UIU alumna is a champion for Madison’s Meadowood Neighborhood

Born and raised on Chicago’s South Side, Sheray Wallace ’14 struggled with adversity and family dynamics but found support in a community where children respected each other’s parents and neighbors were like family.

Those impressions and lessons helped the now 51-year-old mother of three with six grandchildren to dedicate much effort and time to making the Meadowood neighborhood on the Southwest Side, where she’s lived for 14 years, a better place.



Since childhood, Wallace wanted to be a nurse, and left Chicago for Madison in 1999. She earned a bachelor’s degree in psychology with a minor in criminal justice from Upper Iowa University. She has a community health worker certificate and is certified nursing assistant. She currently works as a community health worker based at the Meadowridge Library.

Wallace has also been a champion for her neighborhood. She created the Meadowood Health Partnership, which focuses on health education at the Meadowood Neighborhood Center. She organizes community suppers. She is a volunteer for Today Not Tomorrow-Project Babies. She’s the founder and president of Neighborhood Connectors, Inc., which provides information and referrals to community resources. She’s also Meadowood’s community ambassador to the Race to Equity project.

For leisure, she writes poetry and enjoys being around her grandchildren and her mentor, activist Betty Banks.

In November, Mayor Paul Soglin announced that Wallace is the recipient of the annual Jeffrey Clay Erlanger Civility in Public Discourse Award.

What should people know about Meadowood?
Our neighborhood is a beautiful neighborhood and you have many people in this community that are vested and concerned about the people that are least fortunate. They would like to see everyone thrive to be able to live comfortable and safe. This is a neighborhood that continues to reach out and help each other.

What are the neighborhood’s strengths?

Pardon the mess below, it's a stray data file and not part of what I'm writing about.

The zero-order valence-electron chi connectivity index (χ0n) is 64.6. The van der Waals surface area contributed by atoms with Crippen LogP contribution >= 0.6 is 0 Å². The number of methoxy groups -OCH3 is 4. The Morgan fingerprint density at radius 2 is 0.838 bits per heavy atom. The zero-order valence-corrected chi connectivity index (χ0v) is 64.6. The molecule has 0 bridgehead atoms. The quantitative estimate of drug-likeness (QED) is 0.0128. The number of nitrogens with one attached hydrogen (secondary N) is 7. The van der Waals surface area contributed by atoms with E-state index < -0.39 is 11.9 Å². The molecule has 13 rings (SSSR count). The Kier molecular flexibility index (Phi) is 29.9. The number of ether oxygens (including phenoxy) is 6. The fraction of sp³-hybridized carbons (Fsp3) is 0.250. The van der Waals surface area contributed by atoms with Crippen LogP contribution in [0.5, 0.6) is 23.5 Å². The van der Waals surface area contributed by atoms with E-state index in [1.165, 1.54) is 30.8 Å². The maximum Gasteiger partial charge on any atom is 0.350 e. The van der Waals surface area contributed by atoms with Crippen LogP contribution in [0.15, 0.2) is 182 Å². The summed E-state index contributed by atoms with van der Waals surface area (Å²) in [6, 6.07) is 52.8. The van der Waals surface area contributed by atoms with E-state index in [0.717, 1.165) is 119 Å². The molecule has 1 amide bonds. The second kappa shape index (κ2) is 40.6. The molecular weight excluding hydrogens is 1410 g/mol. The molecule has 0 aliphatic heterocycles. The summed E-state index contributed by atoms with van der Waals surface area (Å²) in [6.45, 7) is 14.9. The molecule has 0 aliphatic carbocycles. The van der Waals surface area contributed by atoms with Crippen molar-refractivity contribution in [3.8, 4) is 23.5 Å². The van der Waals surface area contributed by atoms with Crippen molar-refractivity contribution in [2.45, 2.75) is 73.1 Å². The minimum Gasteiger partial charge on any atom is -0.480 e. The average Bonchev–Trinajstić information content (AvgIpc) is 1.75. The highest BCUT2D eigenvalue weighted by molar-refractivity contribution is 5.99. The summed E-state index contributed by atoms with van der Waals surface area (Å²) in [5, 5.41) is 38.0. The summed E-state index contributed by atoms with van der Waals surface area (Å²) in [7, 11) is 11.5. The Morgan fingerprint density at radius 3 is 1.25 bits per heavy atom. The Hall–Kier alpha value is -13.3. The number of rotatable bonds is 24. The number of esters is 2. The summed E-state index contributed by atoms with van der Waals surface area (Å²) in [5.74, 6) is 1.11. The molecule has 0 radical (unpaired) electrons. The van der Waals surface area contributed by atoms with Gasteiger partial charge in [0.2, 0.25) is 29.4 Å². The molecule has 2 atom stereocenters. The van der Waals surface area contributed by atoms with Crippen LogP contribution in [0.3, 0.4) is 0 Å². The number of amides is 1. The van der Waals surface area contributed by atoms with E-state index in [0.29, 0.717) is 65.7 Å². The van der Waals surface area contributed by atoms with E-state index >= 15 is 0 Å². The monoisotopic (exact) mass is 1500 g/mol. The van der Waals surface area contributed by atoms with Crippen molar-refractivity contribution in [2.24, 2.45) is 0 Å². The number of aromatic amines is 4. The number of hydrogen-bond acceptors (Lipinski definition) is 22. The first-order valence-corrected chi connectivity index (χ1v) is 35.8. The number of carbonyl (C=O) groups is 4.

Meadowood Neighborhood Association, Good Shepard Church, Orchard Ridge Church and the other churches in our immediate community that get involved in the community. Joining Forces for Families has been a positive strength that has served our community well. The Meadowridge Library director, Alice Oakey, has brought a new dynamic to the community as she supports my community health work and the kids in our community. Her staff is awesome, especially how they engage the kids in projects and programs in the evening. They make sure the kids are not hungry and that they are doing their homework. Our alderman, Matt Phair, represents our community and engages with the people in our community, which makes a difference.

What about needs?
We need more support to help the people in our community to stay stabilized in housing and offer them help in searching for employment. Joining Forces for Families should receive more funding to help the people they are serving.

What is the Meadowood Health Partnership?
It is a collaborative of community-based organizations, city government entities, and local health agencies working together to provide information, services and access to residents living in the Meadowood community. The collaborative was established in 2016 to address racial disparities in healthcare in the Meadowood neighborhood.

MHP will improve access to health and medical information and services to families by each community partner providing assistance and services in which the entity excels.

Why is it important?
It opens the door for understanding what the people’s needs are, seeks solutions and allows you to hear and advocate for the voiceless people that don’t have time or feel it is useful to speak about their disparities.

How have things improved since the troubling Race to Equity findings were released a few years ago?
Conversations have improved awareness about the disparities in our community which have led to people like me being able to continue my work. More resources need to be made available so that neighborhoods will be strengthened.

What else do you do to make the neighborhood a better place?
I organize community suppers. I provide resources to people that are in need, such as the work I do with Project Babies Mobile Babies’ Closet. I have a Neighborhood Baby Closet in my home. I also provide needed information about community resources through my nonprofit, Neighborhood Connectors, Inc. My membership on the Equal Opportunities Commission has allowed me to enhance my interest in providing advocacy and information for people who are looking for justice.

What have you learned about the neighborhood and city through your efforts?
Be a part of the process. Make a difference in how you perceive your community.

(This article was posted to the Bridge Online with permission from Dean Mosiman and the Wisconsin State Journal. The story was originally published in the Journal’s “Know Your Madisonian” section Friday, January 5.)













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